This Friday we completed two project dives and a third dive on the coral nursery. Our first dive took place just off Ginger Island at a dive spot called Ginger Hole. My project group and I dove to a depth of about 35 feet and searched for heads of coral with suitable fish populations for our experiment. After finding a test site, we set up on the sandy bottom and began to test using the same procedure we used Wednesday. After the test, we put some air in our BCs and swam to find a new spot. Twice when we were entering a new area of the reef, two Reef Sharks swam around us for a couple of minutes to check us out. We also saw an enormous lobster running along the sand. His antenna must have been at least a foot long. The dive was a success as we experimented on three more sites, giving us six sites in total- meaning we had an hour of video data to comb through and evaluate back on land.
The next dive was a brief trip away on the other side of the island at a site named Ginger Backside. Casey explained that this site was either named due to its being located on the back side of the island, or that it possibly got its name from a certain rock formation in the cliffs above. This was slated to be a second project dive, but since my group had worked efficiently we had no need to collect more data. This meant that we had the opportunity to explore as we chose. On this dive we observed two more sharks. Rather, we observed one and the other observed us. The first was a small Nurse Shark. It was nestled under a large head of coral almost completely out of sight bathed in shadow. I was incredibly surprised that Casey was able to find it. It took me a while to see its form even after it was posted out to me. The next shark was observing us. As we dove along a reef parallel to a sandy shelf we noticed there was another reef shark observing us as we swam. In addition to the predators, I also saw many other marine animals that I hadn’t seen before. One of my favorites was a brilliant purple and yellow Fairy Basslet. It was cleaning a school of Jacks. They would swim up, hold their jaws open, and the Basslet would eat off their jaws. It was exciting seeing the larger fish who could easily eat the smaller hold still to get cleaned off. We also saw a series of file fish and [xxxxx] fish that were so docile I was able to get so close to them with the camera I nearly touch them. The file fish had a tiny cleaner fish swimming beside it just behind its gills creating another great example of a symbiotic relationship. After the dive, Sea Monke and Sea Dragon rafted up along the beach for lunch.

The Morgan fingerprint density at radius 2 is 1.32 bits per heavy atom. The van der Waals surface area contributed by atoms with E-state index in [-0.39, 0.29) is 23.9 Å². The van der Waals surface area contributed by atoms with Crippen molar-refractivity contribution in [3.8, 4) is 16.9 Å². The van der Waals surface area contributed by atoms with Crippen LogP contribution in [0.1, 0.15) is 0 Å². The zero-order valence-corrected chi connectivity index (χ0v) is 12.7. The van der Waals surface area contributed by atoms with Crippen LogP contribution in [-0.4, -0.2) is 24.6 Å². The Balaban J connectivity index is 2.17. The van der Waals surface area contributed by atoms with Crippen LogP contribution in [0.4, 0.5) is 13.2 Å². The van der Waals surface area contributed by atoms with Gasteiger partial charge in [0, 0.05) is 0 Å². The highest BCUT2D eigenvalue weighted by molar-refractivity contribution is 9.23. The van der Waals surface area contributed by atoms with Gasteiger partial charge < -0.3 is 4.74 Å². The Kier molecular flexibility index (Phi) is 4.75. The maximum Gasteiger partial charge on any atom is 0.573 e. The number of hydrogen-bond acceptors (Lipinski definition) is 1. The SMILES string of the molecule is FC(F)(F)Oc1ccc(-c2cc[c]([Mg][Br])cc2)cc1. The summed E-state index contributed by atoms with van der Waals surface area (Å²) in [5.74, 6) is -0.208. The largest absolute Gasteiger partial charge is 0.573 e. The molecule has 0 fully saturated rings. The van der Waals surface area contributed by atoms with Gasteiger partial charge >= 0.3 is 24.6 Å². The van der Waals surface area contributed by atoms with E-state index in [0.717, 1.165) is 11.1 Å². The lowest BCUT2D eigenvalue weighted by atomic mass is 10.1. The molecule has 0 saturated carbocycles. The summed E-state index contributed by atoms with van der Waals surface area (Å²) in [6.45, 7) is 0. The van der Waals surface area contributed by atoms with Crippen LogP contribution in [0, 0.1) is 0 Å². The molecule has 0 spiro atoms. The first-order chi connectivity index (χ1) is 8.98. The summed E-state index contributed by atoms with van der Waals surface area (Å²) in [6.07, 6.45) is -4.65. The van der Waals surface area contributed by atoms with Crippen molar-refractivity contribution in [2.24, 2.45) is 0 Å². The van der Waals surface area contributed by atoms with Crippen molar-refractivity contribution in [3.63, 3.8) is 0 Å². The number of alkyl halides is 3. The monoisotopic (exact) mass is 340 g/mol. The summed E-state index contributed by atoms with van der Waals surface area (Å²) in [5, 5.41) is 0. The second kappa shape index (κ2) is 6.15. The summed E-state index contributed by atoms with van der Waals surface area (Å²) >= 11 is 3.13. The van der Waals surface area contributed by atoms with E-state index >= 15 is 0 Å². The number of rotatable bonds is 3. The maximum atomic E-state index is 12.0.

The purpose of our third dive was to measure the coral growing in the nursery trees for the Association of Reef Keepers and Dive BVI. Each coral tree was measured for the longest coral piece on each of the four branches and for the number of points on each piece of coral. This was especially exciting for the marine two guys because last year we cleaned each piece by hand in order to remove algae – a job that parrotfish usually take care of – in order to help them get the sunlight zooxanthellae. In just a year they had grown from about the length of a finger to up to 30 cm point to point and they had up to 25 points. I was really glad we had the opportunity to take part in this project again this year, especially because we saw the success of the patches of coral growing in the wild.
I’m really looking forward to going back to the Rhone wreck tomorrow and for the night dive. Last year the Rhone was my favorite dive and is a great location to spot rays, some of my favorite marine animals. Last year I spotted an octopus carrying a fish and played with the bioluminescent phytoplankton on the night dive. I can’t wait to go back for my two favorite dives.